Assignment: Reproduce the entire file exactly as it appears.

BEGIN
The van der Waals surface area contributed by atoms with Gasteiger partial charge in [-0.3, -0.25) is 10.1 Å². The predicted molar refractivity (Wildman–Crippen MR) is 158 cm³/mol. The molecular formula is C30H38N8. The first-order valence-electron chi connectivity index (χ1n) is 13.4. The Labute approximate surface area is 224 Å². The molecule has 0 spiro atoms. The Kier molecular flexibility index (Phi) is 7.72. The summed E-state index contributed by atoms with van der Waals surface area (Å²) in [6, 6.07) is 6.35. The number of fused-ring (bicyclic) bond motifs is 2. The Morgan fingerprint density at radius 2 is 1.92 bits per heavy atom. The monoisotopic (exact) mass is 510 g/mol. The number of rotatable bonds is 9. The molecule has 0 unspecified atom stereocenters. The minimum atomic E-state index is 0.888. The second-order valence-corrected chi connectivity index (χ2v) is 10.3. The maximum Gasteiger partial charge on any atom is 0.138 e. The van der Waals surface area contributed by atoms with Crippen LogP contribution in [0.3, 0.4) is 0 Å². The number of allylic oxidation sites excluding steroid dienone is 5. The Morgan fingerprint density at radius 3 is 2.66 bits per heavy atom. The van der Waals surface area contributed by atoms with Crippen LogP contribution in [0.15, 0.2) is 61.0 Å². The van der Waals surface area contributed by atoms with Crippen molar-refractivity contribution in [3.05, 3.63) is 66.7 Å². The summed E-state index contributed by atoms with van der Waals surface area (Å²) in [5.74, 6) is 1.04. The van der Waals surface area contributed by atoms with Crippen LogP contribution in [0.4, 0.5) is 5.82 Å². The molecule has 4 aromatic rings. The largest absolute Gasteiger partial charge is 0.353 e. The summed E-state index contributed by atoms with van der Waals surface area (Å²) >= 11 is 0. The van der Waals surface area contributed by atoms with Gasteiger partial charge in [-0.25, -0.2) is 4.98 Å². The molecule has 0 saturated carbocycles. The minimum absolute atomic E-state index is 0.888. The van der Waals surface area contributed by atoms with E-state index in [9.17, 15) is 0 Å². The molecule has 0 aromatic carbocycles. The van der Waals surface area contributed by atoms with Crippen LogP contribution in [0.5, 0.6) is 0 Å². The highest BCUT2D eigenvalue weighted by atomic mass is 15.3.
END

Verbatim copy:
The van der Waals surface area contributed by atoms with Gasteiger partial charge in [-0.3, -0.25) is 10.1 Å². The predicted molar refractivity (Wildman–Crippen MR) is 158 cm³/mol. The molecular formula is C30H38N8. The first-order valence-electron chi connectivity index (χ1n) is 13.4. The Labute approximate surface area is 224 Å². The molecule has 0 spiro atoms. The Kier molecular flexibility index (Phi) is 7.72. The summed E-state index contributed by atoms with van der Waals surface area (Å²) in [6, 6.07) is 6.35. The number of fused-ring (bicyclic) bond motifs is 2. The Morgan fingerprint density at radius 2 is 1.92 bits per heavy atom. The monoisotopic (exact) mass is 510 g/mol. The number of rotatable bonds is 9. The molecule has 0 unspecified atom stereocenters. The minimum atomic E-state index is 0.888. The second-order valence-corrected chi connectivity index (χ2v) is 10.3. The maximum Gasteiger partial charge on any atom is 0.138 e. The van der Waals surface area contributed by atoms with Crippen LogP contribution in [0.3, 0.4) is 0 Å². The number of allylic oxidation sites excluding steroid dienone is 5. The Morgan fingerprint density at radius 3 is 2.66 bits per heavy atom. The van der Waals surface area contributed by atoms with Crippen LogP contribution in [0.15, 0.2) is 61.0 Å². The van der Waals surface area contributed by atoms with Crippen molar-refractivity contribution in [3.05, 3.63) is 66.7 Å². The summed E-state index contributed by atoms with van der Waals surface area (Å²) in [5.74, 6) is 1.04. The van der Waals surface area contributed by atoms with Crippen LogP contribution in [0.4, 0.5) is 5.82 Å². The molecule has 4 aromatic rings. The largest absolute Gasteiger partial charge is 0.353 e. The summed E-state index contributed by atoms with van der Waals surface area (Å²) >= 11 is 0. The van der Waals surface area contributed by atoms with Gasteiger partial charge in [-0.25, -0.2) is 4.98 Å². The molecule has 0 saturated carbocycles. The minimum absolute atomic E-state index is 0.888. The van der Waals surface area contributed by atoms with E-state index in [9.17, 15) is 0 Å². The molecule has 0 aromatic carbocycles. The van der Waals surface area contributed by atoms with Crippen LogP contribution in [0.5, 0.6) is 0 Å². The highest BCUT2D eigenvalue weighted by atomic mass is 15.3.